Wednesday, December 16, 2015

Prophets and Conditional/Unconditional Prophecy in the Torah

The following passages offer unconditional prophecies.  You might not agree with every single one of them, but you might also deem most of them to indeed be without any plainly implied conditions.  

Israel will be enslaved by Mitzrim for 400 years, then be brought out with the plagues due to the iniquity of the Amorites (Gen 15:13-16)
Abraham's offspring will obey (Gen 18:17-19)
Israel will turn away after Moses' death (Dt 31:16, 32:15-18)
Ishmael's blessing (Gen 16:12, 17:20)
Pharaoh will not let Israel go but will after the plagues (Ex 3:19-20)
Mitzrim will favor the Israelites and shall give riches to Israel (Ex 3:21-22)
The exodus would occur at that time, for that generation (Ex 6:6-8)
Moses' blessing on Israel (Dt 33)
7 years of famine (Gen 41)

I do not think that the idea of an unconditional prophecy or foretelling of the future would present a problem for personal responsibility.  In a sense, I think hearts can be hardened or softened and that is also indicated by the text when Pharaoh's heart is hardened.  Did that take away his free will?  Maybe, maybe not, in a sense.  When Abraham was told that those things (blessings, etc) would certainly happen, I doubt it changed his resolve to be obedient.  I think someone who is indeed sincere would not take occasion at something like that to then disobey.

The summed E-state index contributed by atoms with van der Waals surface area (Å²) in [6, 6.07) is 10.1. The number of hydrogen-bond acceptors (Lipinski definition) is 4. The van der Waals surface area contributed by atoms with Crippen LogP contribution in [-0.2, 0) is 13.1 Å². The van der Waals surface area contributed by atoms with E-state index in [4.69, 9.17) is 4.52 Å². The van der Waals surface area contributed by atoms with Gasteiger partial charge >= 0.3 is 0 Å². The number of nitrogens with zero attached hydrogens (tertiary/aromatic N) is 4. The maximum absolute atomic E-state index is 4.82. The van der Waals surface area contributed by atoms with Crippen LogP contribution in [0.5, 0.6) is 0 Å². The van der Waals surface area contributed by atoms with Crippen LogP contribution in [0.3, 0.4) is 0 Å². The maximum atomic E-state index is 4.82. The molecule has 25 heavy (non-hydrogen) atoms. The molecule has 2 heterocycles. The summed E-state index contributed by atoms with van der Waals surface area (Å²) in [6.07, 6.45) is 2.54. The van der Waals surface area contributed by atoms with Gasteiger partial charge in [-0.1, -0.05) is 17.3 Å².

Gen15:13-16 - God - any type of prophecy (conditional and unconditional)
Gen 18:17-19 - God - any type of prophecy (conditional and unconditional)
Dt 31:16, 32:15-18 - God - any type of prophecy (conditional and unconditional)
Gen 16:12 - Messenger of God (Malach Yahweh) - any type of prophecy (conditional and unconditional)
Ex 3:19-20 -  God - any type of prophecy (conditional and unconditional)
Ex 3:21-22 - God - any type of prophecy (conditional and unconditional)
Ex 6:6-8 - God - any type of prophecy (conditional and unconditional)
Dt 33 - Prophet (Navi) - Only conditional prophecy.
Gen 41 - Dream (Chalom) - Prophecy comes from God (see Gen 41:16) so any type of prophecy (conditional and unconditional) 

So, save for the one passage, all of those prophecies have both conditional and unconditional components.

For example, Genesis 22:1 is an example of a conditional prophecy from God. Its says so explicitly in the text (nisa). So even though Abraham was probably inclined to obey God anyway, it was up to his free will to either fulfill the prophecy or not.

Or for example Joseph, when he predicted the future of his cell-mates. This was an example of an unconditional prophecy. Because his cell-mates had no control over the situation.

However, when Joseph spoke with Pharaoh it was an example of a conditional prophecy, because it was up to the Pharaoh to obey or not. Pharaoh has control over the situation.

So prophecy can take either form, except for the Prophet. Prophet must prophesy conditionally so he can be tested. For example, even Moses prophesied conditionally. I.e. Deut 11:26-28

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